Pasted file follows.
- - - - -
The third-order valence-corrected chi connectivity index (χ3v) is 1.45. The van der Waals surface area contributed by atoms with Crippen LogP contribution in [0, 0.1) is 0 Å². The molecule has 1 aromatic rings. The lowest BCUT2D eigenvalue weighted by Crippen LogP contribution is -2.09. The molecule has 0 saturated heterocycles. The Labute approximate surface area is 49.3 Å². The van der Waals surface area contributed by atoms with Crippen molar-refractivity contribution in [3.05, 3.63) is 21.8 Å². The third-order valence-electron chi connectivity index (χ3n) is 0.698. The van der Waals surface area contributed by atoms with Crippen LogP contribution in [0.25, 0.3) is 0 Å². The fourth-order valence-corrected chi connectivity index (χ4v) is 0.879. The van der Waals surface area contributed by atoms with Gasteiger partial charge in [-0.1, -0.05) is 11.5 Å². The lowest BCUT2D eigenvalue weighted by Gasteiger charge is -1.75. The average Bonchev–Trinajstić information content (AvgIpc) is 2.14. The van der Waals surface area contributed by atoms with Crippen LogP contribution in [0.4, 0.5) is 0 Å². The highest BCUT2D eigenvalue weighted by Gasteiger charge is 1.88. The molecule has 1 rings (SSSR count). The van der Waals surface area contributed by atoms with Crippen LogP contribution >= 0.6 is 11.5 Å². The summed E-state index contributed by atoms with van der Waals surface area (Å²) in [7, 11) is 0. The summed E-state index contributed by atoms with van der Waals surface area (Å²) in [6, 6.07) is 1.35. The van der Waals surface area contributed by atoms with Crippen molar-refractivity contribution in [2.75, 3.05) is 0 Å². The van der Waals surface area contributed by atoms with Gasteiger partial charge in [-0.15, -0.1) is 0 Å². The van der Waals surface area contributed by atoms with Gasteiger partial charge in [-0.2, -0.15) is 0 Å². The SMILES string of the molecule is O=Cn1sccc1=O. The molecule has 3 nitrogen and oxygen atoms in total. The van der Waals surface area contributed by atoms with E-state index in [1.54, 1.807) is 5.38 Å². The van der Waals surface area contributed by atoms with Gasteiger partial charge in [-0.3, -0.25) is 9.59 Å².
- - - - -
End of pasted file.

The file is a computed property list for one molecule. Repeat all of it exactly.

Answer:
The third-order valence-corrected chi connectivity index (χ3v) is 1.45. The van der Waals surface area contributed by atoms with Crippen LogP contribution in [0, 0.1) is 0 Å². The molecule has 1 aromatic rings. The lowest BCUT2D eigenvalue weighted by Crippen LogP contribution is -2.09. The molecule has 0 saturated heterocycles. The Labute approximate surface area is 49.3 Å². The van der Waals surface area contributed by atoms with Crippen molar-refractivity contribution in [3.05, 3.63) is 21.8 Å². The third-order valence-electron chi connectivity index (χ3n) is 0.698. The van der Waals surface area contributed by atoms with Crippen LogP contribution in [0.25, 0.3) is 0 Å². The fourth-order valence-corrected chi connectivity index (χ4v) is 0.879. The van der Waals surface area contributed by atoms with Gasteiger partial charge in [-0.1, -0.05) is 11.5 Å². The lowest BCUT2D eigenvalue weighted by Gasteiger charge is -1.75. The average Bonchev–Trinajstić information content (AvgIpc) is 2.14. The van der Waals surface area contributed by atoms with Crippen LogP contribution in [0.4, 0.5) is 0 Å². The highest BCUT2D eigenvalue weighted by Gasteiger charge is 1.88. The molecule has 1 rings (SSSR count). The van der Waals surface area contributed by atoms with Crippen LogP contribution >= 0.6 is 11.5 Å². The summed E-state index contributed by atoms with van der Waals surface area (Å²) in [7, 11) is 0. The summed E-state index contributed by atoms with van der Waals surface area (Å²) in [6, 6.07) is 1.35. The van der Waals surface area contributed by atoms with Crippen molar-refractivity contribution in [2.75, 3.05) is 0 Å². The van der Waals surface area contributed by atoms with Gasteiger partial charge in [-0.15, -0.1) is 0 Å². The van der Waals surface area contributed by atoms with Gasteiger partial charge in [-0.2, -0.15) is 0 Å². The SMILES string of the molecule is O=Cn1sccc1=O. The molecule has 3 nitrogen and oxygen atoms in total. The van der Waals surface area contributed by atoms with E-state index in [1.54, 1.807) is 5.38 Å². The van der Waals surface area contributed by atoms with Gasteiger partial charge in [-0.3, -0.25) is 9.59 Å².